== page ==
My husband had massive heart attack in January and four stents in arteries. He is 73 We have just returned from walking in the Austrian Tyrol. Did over 50 miles and he was fine. It was hard walking in the mountains but he didn’t have any issues . He has completed cardio rehab and has continued doing Stage 4 which is now a payable exercise but will be good when the weather is too bad for walking outside. You will get there
No such thing as bad weather, just bad wet weather gear. Don't go telling everyone about Austria, the prices will go up and the lifts will be packed out. Just got a last minute cheap trip to lake maggiore and I am looking forward to nipping over the Simplon pass to visit Zermatt and see the Matterhorn.
I joined the Austrian Alpine club for helicopter rescue cover in case I fall over and try not to indulge in too many mountain top cafes. I am 74 so I am determined to seize the day. Who did you travel with?
You can get back to where you were, but a life style change will be needed. As you have admitted, stop Smoking and a better diet, is a good place to begin. However, its not an instantaneous solution. I had a CABG x 3, 56 weeks ago, and I am just getting back to where I was. I am 56, but it all about being patient, and listening to your body. Good Luck!!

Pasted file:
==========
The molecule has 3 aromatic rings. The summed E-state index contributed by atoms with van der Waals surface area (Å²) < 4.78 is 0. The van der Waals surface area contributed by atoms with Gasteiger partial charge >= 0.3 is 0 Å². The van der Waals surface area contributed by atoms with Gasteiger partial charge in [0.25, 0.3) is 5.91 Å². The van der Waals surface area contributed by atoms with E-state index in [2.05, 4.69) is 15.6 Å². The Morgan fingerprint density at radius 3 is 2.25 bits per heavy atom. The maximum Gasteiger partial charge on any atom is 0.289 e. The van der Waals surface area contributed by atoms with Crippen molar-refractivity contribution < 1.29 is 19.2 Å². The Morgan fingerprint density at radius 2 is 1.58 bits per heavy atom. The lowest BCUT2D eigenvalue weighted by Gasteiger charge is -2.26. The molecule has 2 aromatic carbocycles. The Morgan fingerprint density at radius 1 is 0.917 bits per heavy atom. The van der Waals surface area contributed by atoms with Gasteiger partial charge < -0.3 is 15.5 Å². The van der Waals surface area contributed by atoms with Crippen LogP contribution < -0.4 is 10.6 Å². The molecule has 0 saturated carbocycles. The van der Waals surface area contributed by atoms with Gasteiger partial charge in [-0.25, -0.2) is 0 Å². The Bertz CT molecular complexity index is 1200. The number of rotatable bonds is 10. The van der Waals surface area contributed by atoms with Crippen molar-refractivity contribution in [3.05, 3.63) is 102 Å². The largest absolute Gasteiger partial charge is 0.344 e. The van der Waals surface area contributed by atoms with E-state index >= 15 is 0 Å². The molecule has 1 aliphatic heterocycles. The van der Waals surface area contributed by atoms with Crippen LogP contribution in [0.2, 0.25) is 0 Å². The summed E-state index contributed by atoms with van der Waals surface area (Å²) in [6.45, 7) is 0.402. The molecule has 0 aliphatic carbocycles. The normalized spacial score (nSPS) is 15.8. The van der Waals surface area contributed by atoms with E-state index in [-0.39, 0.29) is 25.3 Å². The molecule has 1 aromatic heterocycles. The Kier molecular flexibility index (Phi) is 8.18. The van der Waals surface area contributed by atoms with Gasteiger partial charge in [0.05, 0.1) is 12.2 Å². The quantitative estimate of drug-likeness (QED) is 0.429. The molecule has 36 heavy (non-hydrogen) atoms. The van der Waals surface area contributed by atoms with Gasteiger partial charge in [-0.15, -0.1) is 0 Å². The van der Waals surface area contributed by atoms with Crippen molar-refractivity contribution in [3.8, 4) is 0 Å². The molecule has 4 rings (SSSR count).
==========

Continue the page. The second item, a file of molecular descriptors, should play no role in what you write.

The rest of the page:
After my HA it took about a year to develop enough confidence to get back into full exercise.
You have to take it slowly at first while your heart is healing, but eventually everything should get back to near normal, you should be offered rehab which is great, and I was referred to a specialist cardio rehab trainer at my local gym.
Initially I used a heart rate monitor to make sure I didn't overdo it, it's good for confidence.
It's 7 years since my HA, I'm 71 and go to the gym twice a week, walk lots, and play 2 full rounds of golf every week, what's slowing me down now is arthritus, but that's all part of the ageing process.
I had quite a major Ablation on the 14th February to correct dilated ventricle and a very erratic heart rhythm. 7 months on and things are still looking really good with a sinus rhythm and a much improved EF. I am still on all the medication (bisoprolol, Ramipril, eplerenone and apixaban) but I have been going from strength to strength with being able to exercise again. I have always been an athlete and started very slowly and patiently post surgery. I started gentle swimming then jogging again and built it up. I can now again Swim 1500m continuous and clocked 26.29 at my local park run on Saturday with an average HR of 133. Its great to be doing this again as at one point it was looking like I would never be able to do this again. Good luck with your recovery.